It's news about these and other shootings that stoke fear in some people of a more hostile political climate toward gun rights, experts say.
"I think a lot of people are afraid of the threat that Obama poses for their ability to defend themselves and their families," said John Lott, a Fox News contributor and author of "More Guns, Less Crime: Understanding Crime and Gun-Control Laws."
He notes that the number of FBI background checks, an indicator of gun purchases, jumped nationally: to 19 million in 2012, from about 16 million the year before. The 2012 number is the highest in recent memory.
Indeed, in the aftermath of the Newtown school shooting, President Barack Obama vowed to push for legislation limiting gun rights. Earlier this year, Obama unveiled his gun-control agenda, which includes universal background checks as well as bans on assault weapons and high-capacity magazines.
NY gun-control law signed
Locally, New York Gov. Andrew M. Cuomo last month quickly signed the country's first state-level gun-control law passed following the Newtown shooting. The New York law, among other provisions, expands an assault-weapons ban, seeks to keep guns away from the mentally ill and boosts penalties for gun crimes.
But such crackdowns can have initially disappointing consequences for gun-control supporters, said Winkler, author of "Gunfight: The Battle over the Right to Bear Arms in America."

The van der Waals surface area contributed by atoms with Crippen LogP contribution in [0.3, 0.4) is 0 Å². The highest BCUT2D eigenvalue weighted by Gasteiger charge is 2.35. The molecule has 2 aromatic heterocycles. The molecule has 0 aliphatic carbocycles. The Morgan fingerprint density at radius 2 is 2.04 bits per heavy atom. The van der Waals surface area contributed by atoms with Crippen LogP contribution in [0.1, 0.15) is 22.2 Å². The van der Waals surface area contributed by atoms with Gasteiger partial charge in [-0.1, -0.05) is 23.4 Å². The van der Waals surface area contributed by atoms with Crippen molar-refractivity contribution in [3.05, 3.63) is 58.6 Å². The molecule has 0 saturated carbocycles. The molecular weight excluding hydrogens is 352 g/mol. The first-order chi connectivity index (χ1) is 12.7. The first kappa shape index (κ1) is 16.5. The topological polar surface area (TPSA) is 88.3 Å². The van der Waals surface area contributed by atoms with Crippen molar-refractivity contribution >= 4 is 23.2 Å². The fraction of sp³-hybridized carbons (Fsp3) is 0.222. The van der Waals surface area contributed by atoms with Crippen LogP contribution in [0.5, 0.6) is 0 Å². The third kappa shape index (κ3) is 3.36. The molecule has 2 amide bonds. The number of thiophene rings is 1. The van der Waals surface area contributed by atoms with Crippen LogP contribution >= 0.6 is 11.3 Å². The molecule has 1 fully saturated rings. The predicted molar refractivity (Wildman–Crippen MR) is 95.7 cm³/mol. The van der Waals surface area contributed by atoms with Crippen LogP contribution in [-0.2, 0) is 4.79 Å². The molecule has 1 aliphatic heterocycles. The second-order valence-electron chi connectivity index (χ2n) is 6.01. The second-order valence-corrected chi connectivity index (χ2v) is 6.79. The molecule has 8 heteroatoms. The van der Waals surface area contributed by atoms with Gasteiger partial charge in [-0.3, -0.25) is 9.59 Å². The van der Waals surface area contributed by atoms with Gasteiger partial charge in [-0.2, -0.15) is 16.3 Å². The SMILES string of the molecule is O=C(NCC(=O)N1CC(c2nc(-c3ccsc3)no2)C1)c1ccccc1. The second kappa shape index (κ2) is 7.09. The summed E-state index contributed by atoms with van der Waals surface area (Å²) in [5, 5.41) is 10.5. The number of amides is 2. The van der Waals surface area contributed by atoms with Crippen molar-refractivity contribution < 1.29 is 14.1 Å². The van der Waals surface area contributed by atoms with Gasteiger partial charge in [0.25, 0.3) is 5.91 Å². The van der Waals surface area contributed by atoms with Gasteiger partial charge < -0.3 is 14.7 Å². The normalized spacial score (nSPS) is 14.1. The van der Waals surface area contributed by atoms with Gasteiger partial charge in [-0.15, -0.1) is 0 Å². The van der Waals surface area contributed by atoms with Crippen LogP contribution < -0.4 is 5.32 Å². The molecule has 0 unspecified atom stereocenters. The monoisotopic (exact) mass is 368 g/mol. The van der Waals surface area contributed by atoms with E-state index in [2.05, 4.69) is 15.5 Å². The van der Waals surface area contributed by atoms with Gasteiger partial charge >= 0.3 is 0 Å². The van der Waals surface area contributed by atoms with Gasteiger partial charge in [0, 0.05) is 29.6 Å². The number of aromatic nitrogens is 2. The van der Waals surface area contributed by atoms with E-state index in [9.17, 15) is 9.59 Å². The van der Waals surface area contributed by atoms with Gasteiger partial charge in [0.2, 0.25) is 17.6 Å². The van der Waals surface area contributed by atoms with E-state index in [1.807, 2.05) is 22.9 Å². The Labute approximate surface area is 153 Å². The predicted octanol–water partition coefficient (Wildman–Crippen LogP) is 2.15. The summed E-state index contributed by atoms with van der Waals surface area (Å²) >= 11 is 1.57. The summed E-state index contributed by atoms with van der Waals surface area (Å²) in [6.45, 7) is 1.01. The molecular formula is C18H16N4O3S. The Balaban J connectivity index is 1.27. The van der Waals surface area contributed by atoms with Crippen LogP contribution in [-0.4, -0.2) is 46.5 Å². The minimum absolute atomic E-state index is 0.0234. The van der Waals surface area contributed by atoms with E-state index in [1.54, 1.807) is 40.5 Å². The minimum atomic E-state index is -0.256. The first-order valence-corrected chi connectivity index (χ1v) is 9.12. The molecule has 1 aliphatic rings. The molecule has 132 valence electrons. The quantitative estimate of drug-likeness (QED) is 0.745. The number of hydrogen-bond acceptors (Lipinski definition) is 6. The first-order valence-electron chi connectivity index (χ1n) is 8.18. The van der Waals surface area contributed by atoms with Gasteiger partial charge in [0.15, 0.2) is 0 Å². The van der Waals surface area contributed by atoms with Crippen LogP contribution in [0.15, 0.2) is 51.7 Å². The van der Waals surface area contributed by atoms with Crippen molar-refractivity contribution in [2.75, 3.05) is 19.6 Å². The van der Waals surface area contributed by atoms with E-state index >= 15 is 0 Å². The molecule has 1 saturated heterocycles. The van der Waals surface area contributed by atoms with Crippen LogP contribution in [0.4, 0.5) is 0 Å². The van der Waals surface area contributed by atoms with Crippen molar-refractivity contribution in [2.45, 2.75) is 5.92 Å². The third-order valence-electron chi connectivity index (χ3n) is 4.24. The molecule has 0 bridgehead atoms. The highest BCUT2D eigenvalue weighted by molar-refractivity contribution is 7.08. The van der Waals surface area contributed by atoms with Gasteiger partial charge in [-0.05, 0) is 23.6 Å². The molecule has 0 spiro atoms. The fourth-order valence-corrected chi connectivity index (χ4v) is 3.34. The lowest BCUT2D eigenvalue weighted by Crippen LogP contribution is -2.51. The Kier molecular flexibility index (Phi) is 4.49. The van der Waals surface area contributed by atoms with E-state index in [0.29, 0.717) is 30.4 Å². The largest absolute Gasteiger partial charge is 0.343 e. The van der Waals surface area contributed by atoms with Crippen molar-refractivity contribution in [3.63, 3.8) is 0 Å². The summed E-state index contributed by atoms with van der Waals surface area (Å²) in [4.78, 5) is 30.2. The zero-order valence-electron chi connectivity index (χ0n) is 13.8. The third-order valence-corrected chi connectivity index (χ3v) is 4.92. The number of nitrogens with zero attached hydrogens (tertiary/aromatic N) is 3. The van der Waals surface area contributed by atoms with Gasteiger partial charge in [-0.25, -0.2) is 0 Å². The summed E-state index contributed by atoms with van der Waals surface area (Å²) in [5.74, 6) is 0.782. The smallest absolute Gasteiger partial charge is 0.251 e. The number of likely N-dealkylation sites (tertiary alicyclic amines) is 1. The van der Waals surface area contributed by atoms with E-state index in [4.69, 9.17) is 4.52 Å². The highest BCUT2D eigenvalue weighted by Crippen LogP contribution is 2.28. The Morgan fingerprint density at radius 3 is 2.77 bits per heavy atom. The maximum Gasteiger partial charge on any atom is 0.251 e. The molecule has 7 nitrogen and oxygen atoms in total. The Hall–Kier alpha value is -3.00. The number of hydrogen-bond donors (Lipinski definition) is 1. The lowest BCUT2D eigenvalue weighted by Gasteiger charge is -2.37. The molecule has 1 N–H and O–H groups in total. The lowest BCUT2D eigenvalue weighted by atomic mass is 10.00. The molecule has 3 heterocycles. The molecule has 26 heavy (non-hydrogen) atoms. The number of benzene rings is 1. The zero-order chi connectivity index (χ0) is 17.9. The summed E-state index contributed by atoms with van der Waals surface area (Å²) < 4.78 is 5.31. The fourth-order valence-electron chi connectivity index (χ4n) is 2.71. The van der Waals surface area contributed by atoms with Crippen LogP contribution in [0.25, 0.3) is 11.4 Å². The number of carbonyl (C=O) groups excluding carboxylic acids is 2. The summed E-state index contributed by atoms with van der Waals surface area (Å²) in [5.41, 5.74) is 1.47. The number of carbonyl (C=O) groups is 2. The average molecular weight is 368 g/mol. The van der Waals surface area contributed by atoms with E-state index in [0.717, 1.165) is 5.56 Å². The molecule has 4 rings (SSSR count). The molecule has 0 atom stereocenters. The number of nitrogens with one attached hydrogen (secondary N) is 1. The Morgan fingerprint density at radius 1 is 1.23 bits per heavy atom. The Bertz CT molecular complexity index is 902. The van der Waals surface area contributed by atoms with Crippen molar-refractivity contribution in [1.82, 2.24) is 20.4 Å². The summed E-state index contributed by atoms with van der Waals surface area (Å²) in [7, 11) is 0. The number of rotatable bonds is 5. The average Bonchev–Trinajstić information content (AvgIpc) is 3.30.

"This is one of the ironies of gun control, effectively, is that the laws tend to lead to more guns being purchased. Gun enthusiasts worry that new laws are going to be put in place that limit their access to guns so they go out and get the guns now before those new laws are enacted," he said.
And, he said, the benefits of some gun-control legislation might not be seen for decades as people buy more guns.
"Once they're purchased, they're in civilian hands, and there's nothing anyone can do about it," he said. "It's just one of the things that gun-control advocates must remember, is that they're playing the long game."
Fear of greater gun control rippled through the pistol-permit line Tuesday afternoon outside Room 101, the office of the Pistol Licensing Bureau at Suffolk police headquarters. A half dozen of them spoke of varying personal reasons for wanting to be licensed: hunting, self-protection, exercising their constitutional rights.
Worry about eroding rights
Eric Seifert, 60, of East Northport, carried a firearm lockbox as he renewed his permit and pondered the future of gun rights.
"Where do you draw the line? Where's that trajectory happening? That's what people are worried about. The Second Amendment rights," he said. "You erode it slowly, slowly, until there's nothing left."
Roy Persaud, 69, of Huntington, and his daughter Dr. Aretha Persaud-Mancusi, 40, a general practice physician based in Melville, made back-to-back appointments to become pistol licensees.
"As things become desperate, more people are on the unemployment line, more illegal people are coming in here, and if they don't have jobs, how will they get by? Then they will try desperate things. And who knows? The innocent might get harmed. So as a means of protecting myself and my wife, this is one of the means," Persaud said.
His daughter said she wants a pistol permit so she knows how to use, if necessary, the firearm that her husband, a Suffolk police detective, keeps in the house. And though she says she supports much of Cuomo's new law, the prospect of new restrictions factored into her decision as well.
"I'm sure stricter gun laws are going to come down the pike," she said.
Her ideal gun?
"Probably just something small for the home -- like a small pistol."